(2012) suggested that Long Island is under increased risk of being hit by a hurricane.
Those results showed that sea level rise will likely play a major role in increasing risk in most coastal areas, creating risk where it did not exist before.
On Long Island, damage was estimated at more than half a billion dollars, with around 100,000 homes being severely damaged or destroyed, primarily by the storm surge and waves, and more than 2,000 homes deemed uninhabitable (Blake et al. Prior to Irene, the last major, catastrophic hurricane was the New England Hurricane of 1938, whose economic losses were in excess of all previous hurricanes in that area combined, causing more destruction of property than the destruction caused by any other hurricane in the United States at that time (Tannehill 1938).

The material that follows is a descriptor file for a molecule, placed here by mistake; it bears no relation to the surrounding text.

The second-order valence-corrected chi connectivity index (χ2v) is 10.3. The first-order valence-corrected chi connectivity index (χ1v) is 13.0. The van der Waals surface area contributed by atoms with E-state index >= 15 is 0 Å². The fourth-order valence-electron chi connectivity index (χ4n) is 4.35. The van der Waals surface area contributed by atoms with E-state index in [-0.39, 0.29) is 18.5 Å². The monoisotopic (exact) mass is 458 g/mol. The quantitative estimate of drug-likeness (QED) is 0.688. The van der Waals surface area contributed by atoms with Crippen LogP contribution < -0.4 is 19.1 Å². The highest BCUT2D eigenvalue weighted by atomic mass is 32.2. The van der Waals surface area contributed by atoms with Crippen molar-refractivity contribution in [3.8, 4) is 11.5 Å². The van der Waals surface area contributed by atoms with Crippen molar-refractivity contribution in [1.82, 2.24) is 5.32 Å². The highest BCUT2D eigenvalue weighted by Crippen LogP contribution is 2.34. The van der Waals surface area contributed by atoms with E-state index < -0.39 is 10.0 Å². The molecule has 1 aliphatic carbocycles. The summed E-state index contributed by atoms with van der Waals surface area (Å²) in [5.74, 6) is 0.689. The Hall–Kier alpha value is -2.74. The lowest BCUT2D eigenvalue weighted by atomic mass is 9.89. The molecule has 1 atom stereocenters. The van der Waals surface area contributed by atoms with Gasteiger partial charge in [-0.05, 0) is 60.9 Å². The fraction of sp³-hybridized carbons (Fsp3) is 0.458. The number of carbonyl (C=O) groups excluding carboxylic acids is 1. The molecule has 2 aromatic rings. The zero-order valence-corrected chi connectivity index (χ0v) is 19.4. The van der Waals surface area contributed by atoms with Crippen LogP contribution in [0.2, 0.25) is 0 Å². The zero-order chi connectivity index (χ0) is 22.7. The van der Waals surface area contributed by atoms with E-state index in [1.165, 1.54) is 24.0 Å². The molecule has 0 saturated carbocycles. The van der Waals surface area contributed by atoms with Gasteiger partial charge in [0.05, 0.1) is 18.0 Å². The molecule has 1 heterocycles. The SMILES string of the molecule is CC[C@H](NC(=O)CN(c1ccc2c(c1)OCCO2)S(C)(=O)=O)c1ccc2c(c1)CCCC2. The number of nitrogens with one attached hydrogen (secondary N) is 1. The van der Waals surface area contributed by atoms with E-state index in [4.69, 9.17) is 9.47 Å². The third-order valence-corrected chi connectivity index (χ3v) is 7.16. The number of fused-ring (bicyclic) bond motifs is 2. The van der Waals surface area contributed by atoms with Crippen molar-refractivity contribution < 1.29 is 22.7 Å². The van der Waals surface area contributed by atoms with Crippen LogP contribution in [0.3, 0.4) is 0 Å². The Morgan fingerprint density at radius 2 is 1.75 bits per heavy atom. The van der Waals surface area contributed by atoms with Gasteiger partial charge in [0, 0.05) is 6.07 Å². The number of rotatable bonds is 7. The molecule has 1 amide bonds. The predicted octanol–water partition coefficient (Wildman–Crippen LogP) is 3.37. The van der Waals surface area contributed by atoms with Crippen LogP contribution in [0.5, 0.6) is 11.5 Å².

In a study of the effects of sea level rise on storm surge risk along the southern shores of Long Island, even before Sandy devastated Long Island in 2012, Shepard et al.
2011) over the North Atlantic Ocean from 1870 through 2012.
2006), combined with a continuing increase in global sea level (IPCC 2007).
Thus, these hazards must be quantified and mitigated to enable resilient utilization of coastal areas threatened by hurricanes.
These patterns, as well as sea surface temperature variations, form the basis for an analysis of the potential role of oceanic and atmospheric predictors.
In order to analyze atmospheric circulation patterns, I calculated the eigenfunctions using an available computer code to analyze the covariance matrix among all points in the pressure grid, covering an area from 2°N to 60°N and 100°W to 30°E.